Software development is technical activity conducted by human beings.
But quality of work can be expected only through personal satisfaction, dedication and enjoyment. In our profession, precision and perfection are not a dispensible luxury, but a simple necessity.
A good designer must rely on experience, on precise, logic thinking; and on pedantic exactness. No magic will do.
In the practical world of computing, it is rather uncommon that a program, once it performs correctly and satisfactorily, remains unchanged forever.
Indeed, the woes of Software Engineering are not due to lack of tools, or proper management, but largely due to lack of sufficient technical competence.
The idea that one might derive satisfaction from his or her successful work, because that work is ingenious, beautiful, or just pleasing, has become ridiculed.
Many people tend to look at programming styles and languages like religions: if you belong to one, you cannot belong to others. But this analogy is another fallacy.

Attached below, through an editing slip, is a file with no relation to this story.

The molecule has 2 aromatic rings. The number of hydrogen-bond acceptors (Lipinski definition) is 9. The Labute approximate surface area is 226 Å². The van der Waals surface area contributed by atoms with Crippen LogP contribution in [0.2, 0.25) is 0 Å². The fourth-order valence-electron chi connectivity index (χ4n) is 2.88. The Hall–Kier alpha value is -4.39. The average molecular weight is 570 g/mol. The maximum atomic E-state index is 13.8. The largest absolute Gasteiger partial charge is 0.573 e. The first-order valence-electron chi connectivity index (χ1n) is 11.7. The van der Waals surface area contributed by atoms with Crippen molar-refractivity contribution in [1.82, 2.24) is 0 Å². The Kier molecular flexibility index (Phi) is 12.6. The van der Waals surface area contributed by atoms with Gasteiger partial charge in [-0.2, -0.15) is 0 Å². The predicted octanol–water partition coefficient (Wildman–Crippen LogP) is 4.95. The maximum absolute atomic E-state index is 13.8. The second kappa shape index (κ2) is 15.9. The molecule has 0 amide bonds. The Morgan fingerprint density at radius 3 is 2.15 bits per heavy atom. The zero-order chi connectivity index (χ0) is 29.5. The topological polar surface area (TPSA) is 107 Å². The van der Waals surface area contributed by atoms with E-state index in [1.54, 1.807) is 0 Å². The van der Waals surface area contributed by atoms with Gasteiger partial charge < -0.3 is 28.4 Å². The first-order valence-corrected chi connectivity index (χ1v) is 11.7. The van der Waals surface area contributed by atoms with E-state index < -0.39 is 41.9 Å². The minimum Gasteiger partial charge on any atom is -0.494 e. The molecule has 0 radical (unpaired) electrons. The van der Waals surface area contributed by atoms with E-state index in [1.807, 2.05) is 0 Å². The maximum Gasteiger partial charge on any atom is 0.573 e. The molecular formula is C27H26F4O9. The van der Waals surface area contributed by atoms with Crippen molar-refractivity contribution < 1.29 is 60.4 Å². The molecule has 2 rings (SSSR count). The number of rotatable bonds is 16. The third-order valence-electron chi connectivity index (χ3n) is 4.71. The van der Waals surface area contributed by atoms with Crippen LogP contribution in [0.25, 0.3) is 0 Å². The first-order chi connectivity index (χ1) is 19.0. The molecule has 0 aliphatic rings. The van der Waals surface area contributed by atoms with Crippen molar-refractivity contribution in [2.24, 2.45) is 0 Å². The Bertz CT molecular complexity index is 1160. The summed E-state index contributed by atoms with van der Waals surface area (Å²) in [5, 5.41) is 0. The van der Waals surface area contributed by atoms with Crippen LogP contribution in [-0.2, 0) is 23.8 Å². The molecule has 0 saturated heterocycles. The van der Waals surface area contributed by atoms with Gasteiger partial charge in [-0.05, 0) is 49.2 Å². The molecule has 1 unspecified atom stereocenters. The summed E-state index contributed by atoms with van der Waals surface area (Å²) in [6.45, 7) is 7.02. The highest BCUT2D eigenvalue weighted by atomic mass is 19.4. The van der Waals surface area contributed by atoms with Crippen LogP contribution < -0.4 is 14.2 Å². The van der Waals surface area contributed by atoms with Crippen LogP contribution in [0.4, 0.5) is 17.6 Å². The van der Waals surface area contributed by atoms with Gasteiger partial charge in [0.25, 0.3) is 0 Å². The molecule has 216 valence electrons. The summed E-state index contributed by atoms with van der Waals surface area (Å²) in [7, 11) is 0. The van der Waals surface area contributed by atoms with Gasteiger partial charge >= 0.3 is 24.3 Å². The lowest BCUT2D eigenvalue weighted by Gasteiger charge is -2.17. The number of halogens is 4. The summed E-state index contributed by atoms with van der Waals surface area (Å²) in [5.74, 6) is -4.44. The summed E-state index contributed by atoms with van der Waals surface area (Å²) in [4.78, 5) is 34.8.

The possible solutions to a given problem emerge as the leaves of a tree, each node representing a point of deliberation and decision.
Clearly, programming courses should teach methods of design and construction, and the selected examples should be such that a gradual development can be nicely demonstrated.
My duty as a teacher is to train, educate future programmers.
It is evidently necessary to generate and test candidates for solutions in some systematic manner.
But active programming consists of the design of new programs, rather than contemplation of old programs.
Experience shows that the success of a programming course critically depends on the choice of these examples.
My being a teacher had a decisive influence on making language and systems as simple as possible so that in my teaching, I could concentrate on the essential issues of programming rather than on details of language and notation.
Program construction consists of a sequence of refinement steps.
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